EU Delivers U.K. Tax Bill as Brexit Deal Eludes Parliament
The European Union ordered the U.K. to claw back illegal tax breaks designed to lure multinationals in a timely reminder that the EU still calls the shots on competition rules until Britain leaves the bloc.
The European Commission said the British gave certain multinationals a selective advantage by granting them an unjustified exemption from U.K. anti–tax avoidance rules.
“This is illegal under EU state aid rules,” Margrethe Vestager, the EU’s antitrust chief, said in an emailed statement. “The U.K. must now recover the undue tax benefits.”
While the commission said the exemption was partly justified and didn’t specify which firms unduly benefited from it, at least 56 companies have come forward since the probe started in 2017. They estimated their tax liabilities at about 1.35 billion pounds ($1.76 billion) according to data compiled by Bloomberg Tax. The final bills may now be much lower because the EU didn’t outlaw the entire program.
The decision comes as British Prime Minister Theresa May is expected to confront her top ministers with the potentially explosive option of delaying Brexit by months, as the U.K. and its Parliament struggle to find a plan for leaving the 28-nation bloc.
Vestager expects the U.K. will abide by the EU order to recover the unpaid tax, she told reporters after a Brussels event on Tuesday.
“Of course we think they will do it, they are a member of the union,” she said. The decision is timely coming “before the Brexit date, but how they will do the recovery, that of course still remains to be seen.”
The U.K.’s group financing exemption, introduced in 2013, allowed companies active in the country to pay little or no tax on financing income received from a foreign unit via an offshore subsidiary. The EU regulator said in an emailed statement that it considered the derogation illegal when such financing income stemmed from U.K. activities.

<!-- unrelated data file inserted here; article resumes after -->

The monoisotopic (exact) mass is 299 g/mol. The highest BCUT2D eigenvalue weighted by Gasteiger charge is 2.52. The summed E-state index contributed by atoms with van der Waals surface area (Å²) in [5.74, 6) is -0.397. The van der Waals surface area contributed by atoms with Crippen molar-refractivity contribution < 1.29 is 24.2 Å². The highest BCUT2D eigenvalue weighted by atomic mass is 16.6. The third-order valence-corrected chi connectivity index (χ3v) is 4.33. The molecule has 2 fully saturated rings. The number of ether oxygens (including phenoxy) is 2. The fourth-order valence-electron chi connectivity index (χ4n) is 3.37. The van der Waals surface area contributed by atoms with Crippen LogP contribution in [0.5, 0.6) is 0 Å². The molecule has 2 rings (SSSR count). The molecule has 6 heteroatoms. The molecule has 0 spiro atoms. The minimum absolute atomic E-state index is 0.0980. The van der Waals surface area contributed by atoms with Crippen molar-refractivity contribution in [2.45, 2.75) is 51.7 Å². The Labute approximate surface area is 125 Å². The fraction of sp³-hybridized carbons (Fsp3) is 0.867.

The exemption was modified at the end of last year in a way that no longer raises concerns, the EU said.
“We are clear that all multinationals operating in the U.K. must pay their fair share of tax,” the U.K. Treasury said in an emailed statement. “Our Controlled Foreign Company rules are part of a robust package of anti-avoidance measures that prevents U.K. profits from being artificially diverted overseas. We will carefully consider the commission’s decision.”
Investigating how national tax breaks for big corporations may violate EU state aid rules has been a theme for regulators the last few years. The watchdog has now been branching out and has been looking at tax rules in several countries that affect a group of firms in addition to how a single company is taxed.
Part of the U.K. group financing exemption wasn’t seen as problematic. The EU said it had no qualms about applying the derogation to loans financed with funds or assets derived from U.K. capital contributions and where there are no British activities involved in generating the finance profits.
Ireland, Luxembourg, Belgium and the Netherlands have already tried to battle the EU’s powerful antitrust regulator over tax incentives that attract big companies. Amazon.com Inc. was ordered to pay 250 million euros ($280 million) in back taxes to Luxembourg, while Ireland is facing a request to recoup some 13 billion euros from Apple Inc.
However Belgium won a bid to overturn an order to claw back about 800 million euros from 35 companies, including Anheuser-Busch InBev NV.
©2019 Bloomberg L.P.